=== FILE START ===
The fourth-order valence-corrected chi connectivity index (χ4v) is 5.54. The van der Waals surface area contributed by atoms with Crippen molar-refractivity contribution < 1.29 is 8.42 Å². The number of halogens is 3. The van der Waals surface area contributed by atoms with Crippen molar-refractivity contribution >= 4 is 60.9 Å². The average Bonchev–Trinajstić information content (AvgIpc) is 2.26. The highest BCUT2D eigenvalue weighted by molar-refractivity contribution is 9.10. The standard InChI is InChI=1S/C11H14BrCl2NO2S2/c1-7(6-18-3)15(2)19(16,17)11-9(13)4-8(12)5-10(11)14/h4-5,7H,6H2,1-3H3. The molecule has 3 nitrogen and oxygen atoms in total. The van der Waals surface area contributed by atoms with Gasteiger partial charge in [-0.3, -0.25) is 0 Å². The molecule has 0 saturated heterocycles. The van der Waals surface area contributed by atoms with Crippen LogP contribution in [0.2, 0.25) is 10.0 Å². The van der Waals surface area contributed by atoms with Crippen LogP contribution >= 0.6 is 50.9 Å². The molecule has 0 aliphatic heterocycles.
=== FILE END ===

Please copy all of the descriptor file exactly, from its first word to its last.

The fourth-order valence-corrected chi connectivity index (χ4v) is 5.54. The van der Waals surface area contributed by atoms with Crippen molar-refractivity contribution < 1.29 is 8.42 Å². The number of halogens is 3. The van der Waals surface area contributed by atoms with Crippen molar-refractivity contribution >= 4 is 60.9 Å². The average Bonchev–Trinajstić information content (AvgIpc) is 2.26. The highest BCUT2D eigenvalue weighted by molar-refractivity contribution is 9.10. The standard InChI is InChI=1S/C11H14BrCl2NO2S2/c1-7(6-18-3)15(2)19(16,17)11-9(13)4-8(12)5-10(11)14/h4-5,7H,6H2,1-3H3. The molecule has 3 nitrogen and oxygen atoms in total. The van der Waals surface area contributed by atoms with Gasteiger partial charge in [-0.3, -0.25) is 0 Å². The molecule has 0 saturated heterocycles. The van der Waals surface area contributed by atoms with Crippen LogP contribution in [0.2, 0.25) is 10.0 Å². The van der Waals surface area contributed by atoms with Crippen LogP contribution >= 0.6 is 50.9 Å². The molecule has 0 aliphatic heterocycles.